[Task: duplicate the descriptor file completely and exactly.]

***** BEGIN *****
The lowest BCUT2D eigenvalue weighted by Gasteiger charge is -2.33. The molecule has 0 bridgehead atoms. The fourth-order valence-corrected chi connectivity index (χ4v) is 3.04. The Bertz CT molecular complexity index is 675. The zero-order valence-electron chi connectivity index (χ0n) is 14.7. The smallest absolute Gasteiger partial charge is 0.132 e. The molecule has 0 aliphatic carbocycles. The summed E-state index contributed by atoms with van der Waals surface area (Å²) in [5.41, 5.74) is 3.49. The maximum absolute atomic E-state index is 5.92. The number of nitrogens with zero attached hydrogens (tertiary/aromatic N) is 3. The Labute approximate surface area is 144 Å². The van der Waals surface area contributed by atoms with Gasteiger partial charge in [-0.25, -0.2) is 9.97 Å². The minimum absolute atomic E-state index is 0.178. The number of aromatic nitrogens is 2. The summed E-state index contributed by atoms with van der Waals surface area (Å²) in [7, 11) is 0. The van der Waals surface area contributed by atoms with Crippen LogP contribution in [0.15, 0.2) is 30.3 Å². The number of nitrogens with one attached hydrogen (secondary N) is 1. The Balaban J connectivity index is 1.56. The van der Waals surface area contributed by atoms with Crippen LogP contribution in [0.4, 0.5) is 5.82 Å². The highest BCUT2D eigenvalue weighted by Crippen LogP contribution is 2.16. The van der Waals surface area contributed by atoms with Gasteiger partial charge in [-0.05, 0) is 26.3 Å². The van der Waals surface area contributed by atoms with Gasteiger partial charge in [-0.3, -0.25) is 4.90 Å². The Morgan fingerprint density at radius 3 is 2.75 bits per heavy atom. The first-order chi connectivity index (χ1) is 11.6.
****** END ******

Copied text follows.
The lowest BCUT2D eigenvalue weighted by Gasteiger charge is -2.33. The molecule has 0 bridgehead atoms. The fourth-order valence-corrected chi connectivity index (χ4v) is 3.04. The Bertz CT molecular complexity index is 675. The zero-order valence-electron chi connectivity index (χ0n) is 14.7. The smallest absolute Gasteiger partial charge is 0.132 e. The molecule has 0 aliphatic carbocycles. The summed E-state index contributed by atoms with van der Waals surface area (Å²) in [5.41, 5.74) is 3.49. The maximum absolute atomic E-state index is 5.92. The number of nitrogens with zero attached hydrogens (tertiary/aromatic N) is 3. The Labute approximate surface area is 144 Å². The van der Waals surface area contributed by atoms with Gasteiger partial charge in [-0.25, -0.2) is 9.97 Å². The minimum absolute atomic E-state index is 0.178. The number of aromatic nitrogens is 2. The summed E-state index contributed by atoms with van der Waals surface area (Å²) in [7, 11) is 0. The van der Waals surface area contributed by atoms with Crippen LogP contribution in [0.15, 0.2) is 30.3 Å². The number of nitrogens with one attached hydrogen (secondary N) is 1. The Balaban J connectivity index is 1.56. The van der Waals surface area contributed by atoms with Crippen LogP contribution in [0.4, 0.5) is 5.82 Å². The highest BCUT2D eigenvalue weighted by Crippen LogP contribution is 2.16. The van der Waals surface area contributed by atoms with Gasteiger partial charge in [-0.05, 0) is 26.3 Å². The van der Waals surface area contributed by atoms with Gasteiger partial charge in [-0.3, -0.25) is 4.90 Å². The Morgan fingerprint density at radius 3 is 2.75 bits per heavy atom. The first-order chi connectivity index (χ1) is 11.6.